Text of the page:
Telehealth

Telehealth is the technology-enabled delivery of health care services when the clinician and patient are not in the same location. There were more than 600,000 total clinical telehealth events (clinician-patient consultations) in 2015, an increase of more than 200% since 2010. Telehealth is also used for educational and administrative purposes and for care delivery outside of conventional settings such as the home.

Telehomecare

There was significant growth in the use of telehomecare (remote patient monitoring), where digital technology is used to monitor patients remotely, improve patient/caregiver quality of life and reduce hospital visits. An estimated 5,000 patients were enrolled in provincial/territorial programs in 2015-16, double the estimated 2,500 patients who were enrolled in these programs in 2010.

Electronic Medical Records (EMRs)

An EMR is an office-based system that enables a health care professional, such as a family physician, to record the information gathered during a patient’s visit. Infoway has supported the adoption of EMR systems by more than 38,000 participating clinicians in ambulatory clinics and community-based practices across Canada. According to the 2015 Commonwealth Fund International Survey of Primary Care Physicians in ten Nations, 73% of family physicians in Canada were using EMRs, triple the number from 2006.

In order to achieve the full potential benefits, clinicians’ EMRs have to be integrated in the jurisdictional EHR infostructures so that health information is available across the continuum of care settings. To date, more than 30,000 participating clinicians have achieved a clinical interoperability milestone that provides them with access to clinical content from the EHR.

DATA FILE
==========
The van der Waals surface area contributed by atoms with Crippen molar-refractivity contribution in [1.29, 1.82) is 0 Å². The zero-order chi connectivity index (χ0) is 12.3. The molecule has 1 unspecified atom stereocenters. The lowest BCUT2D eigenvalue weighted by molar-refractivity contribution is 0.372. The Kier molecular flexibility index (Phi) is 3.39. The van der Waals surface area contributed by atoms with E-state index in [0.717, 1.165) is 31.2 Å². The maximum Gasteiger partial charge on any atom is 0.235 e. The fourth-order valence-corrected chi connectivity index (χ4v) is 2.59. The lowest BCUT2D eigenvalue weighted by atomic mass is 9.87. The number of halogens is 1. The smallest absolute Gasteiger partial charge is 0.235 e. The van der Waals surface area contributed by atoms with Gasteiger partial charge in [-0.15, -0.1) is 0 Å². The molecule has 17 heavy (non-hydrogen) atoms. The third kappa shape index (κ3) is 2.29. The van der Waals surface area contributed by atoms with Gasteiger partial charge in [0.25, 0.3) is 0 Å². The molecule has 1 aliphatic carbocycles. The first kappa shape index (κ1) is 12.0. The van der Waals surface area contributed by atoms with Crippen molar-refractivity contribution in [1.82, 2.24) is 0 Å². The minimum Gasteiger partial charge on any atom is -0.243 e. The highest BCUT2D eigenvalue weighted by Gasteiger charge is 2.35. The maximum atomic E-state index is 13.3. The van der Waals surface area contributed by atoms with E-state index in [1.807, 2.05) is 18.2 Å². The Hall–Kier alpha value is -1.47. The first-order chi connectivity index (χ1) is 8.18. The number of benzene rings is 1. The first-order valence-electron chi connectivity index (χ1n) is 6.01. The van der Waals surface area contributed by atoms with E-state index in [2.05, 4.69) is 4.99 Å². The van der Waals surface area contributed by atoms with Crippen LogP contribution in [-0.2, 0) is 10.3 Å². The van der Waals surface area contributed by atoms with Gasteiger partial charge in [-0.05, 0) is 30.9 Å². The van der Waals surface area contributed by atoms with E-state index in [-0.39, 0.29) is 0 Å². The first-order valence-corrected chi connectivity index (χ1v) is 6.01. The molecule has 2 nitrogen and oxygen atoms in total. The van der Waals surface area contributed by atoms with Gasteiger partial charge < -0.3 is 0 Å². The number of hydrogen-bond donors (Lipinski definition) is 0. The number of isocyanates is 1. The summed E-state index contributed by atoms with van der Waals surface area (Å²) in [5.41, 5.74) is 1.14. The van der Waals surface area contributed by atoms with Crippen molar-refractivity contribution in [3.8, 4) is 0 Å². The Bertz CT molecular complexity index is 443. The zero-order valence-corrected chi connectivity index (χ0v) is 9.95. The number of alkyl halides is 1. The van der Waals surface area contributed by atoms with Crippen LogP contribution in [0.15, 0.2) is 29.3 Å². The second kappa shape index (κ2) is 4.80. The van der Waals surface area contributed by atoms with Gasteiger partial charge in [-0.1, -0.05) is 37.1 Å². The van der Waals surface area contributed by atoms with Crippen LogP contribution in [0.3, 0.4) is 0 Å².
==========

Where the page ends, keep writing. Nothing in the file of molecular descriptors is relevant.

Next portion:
Clinical Interoperability

Despite the progress mentioned above, there is still a significant amount of work to be done in the area of interoperability. In 2014-15, after extensive consultations with stakeholders, Infoway developed a strategy called Accelerating Clinical Interoperability in Canada: The Path Forward. The strategy identifies opportunities to improve patient care by addressing key interoperability areas, and will be used over the next year to support the goal of connecting more clinical settings to improve patient care. In 2015-16, a number of activities were conducted as outlined in the Infoway’s Clinical Interoperability Strategy Action Plan:

  • Infoway launched the Digital Health Alliance, with a focus on the sharing of health information between clinical organizations.
  • A Partnership conference, devoted to standards and clinical interoperability, attracted 150 participants and a sold-out vendor showcase.